Mumbai, 31 May 2019 7:00 IST
The film by Zaigham Imam does raise important questions but fails to point to any answers.
Inaamulhaq's Allah Rakha Siddiqui is a rare sight in Zaigham Imam's Nakkash. The talented artiste engraves the walls of Hindu temples and is a trusted worker at a temple supervised by Vedantji (Kumud Mishra). Allah Rakha is just the latest in a long line of craftsmen from his family who do this work; they are a rare breed.
But in the new reality of Benares, where communal strife is on the rise, thanks to political machinations, Allah Rakha is ostracized by his community for choosing to work in a temple; his son is refused admission in a madrassa. The widower, though hurt, carries on because he does not differentiate between religions. For his safety, though, he must change his attire and appearance to enter the temple.
Once, Allah Rakha is even hauled up by the police and Vedantji has to vouch for him. His world revolves around his son Mohammed and for him, he remarries so Mohammed will have a mother’s influence. But the simple craftsman’s life grows complicated thanks to his friendship with Samad (Sharib Hashmi) whose money troubles cause problems for them all.
It becomes increasingly hard for Allah Rakha to separate his religion from his work and those around him continue to harp on his choice of profession. The end result is predictable yet heartbreaking. The problem is that writer-director Imam is unable to deliver on a solution after creating Allah Rakha’s obstacles.
The movie raises important questions about religion and prejudice but fails to point to any answers. Most of the characters are broad caricatures. Vedantji’s son Munna (Pawan Tiwari) is the typical politician, willing to do anything for votes and a position of power, while Hashmi’s Samad, after finding Allah and redemption, can even stoop to selling out a friend.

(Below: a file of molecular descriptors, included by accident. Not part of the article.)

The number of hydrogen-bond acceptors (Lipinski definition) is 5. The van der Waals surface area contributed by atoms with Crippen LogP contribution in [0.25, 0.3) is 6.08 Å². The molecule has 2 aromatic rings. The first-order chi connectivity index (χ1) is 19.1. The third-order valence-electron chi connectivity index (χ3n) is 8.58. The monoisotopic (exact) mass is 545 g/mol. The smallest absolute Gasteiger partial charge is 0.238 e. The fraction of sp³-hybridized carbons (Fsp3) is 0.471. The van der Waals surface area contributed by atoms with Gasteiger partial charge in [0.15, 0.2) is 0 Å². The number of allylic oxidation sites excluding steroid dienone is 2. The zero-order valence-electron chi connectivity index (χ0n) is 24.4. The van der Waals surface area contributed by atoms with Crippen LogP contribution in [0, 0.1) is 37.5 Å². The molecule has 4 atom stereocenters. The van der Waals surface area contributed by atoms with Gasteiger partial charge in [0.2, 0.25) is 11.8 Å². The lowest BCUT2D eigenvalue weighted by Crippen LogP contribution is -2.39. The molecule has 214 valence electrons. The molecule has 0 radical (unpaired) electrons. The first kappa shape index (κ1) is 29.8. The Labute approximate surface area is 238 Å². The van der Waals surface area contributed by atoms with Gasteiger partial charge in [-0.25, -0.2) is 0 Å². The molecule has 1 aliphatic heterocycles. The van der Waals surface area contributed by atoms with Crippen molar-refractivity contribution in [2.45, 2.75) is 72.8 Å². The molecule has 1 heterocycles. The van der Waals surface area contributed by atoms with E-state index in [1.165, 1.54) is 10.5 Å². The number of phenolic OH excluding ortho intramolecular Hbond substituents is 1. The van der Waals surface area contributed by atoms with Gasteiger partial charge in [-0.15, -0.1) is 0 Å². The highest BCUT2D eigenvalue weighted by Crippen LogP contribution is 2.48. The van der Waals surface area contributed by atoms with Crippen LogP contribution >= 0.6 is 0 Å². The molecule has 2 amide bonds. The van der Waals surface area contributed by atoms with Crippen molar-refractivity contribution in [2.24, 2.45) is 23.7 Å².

The milieu of Benares is established well, but the story and direction does not capitalize on certain character arcs, and for some their motivations change abruptly and without explanation.
Kumud Mishra’s Vedantji as the understanding priest and Hashmi as Allah Rakha’s best friend have performed well, but Inaamulhaq, while well-meaning, is too understated for a leading role. He needed a bit more screen presence to be more convincing. However, the scenes between him and his young son are lovely, especially when he explains why he works in a temple despite being Muslim.
The editing and pacing of the film also feel off. It wasn’t clear whether the reaction shots chosen were due to the performances or a deliberate choice of the editor Prakash Jha and director.
Nakkash attempts to tell a story of an ordinary Muslim in Benares, trying to eke out a living as a craftsman in this so-called modern age. Ultimately, it feels like the film took on more than it could handle with religion, politics and more, and ends up fudging the landing.
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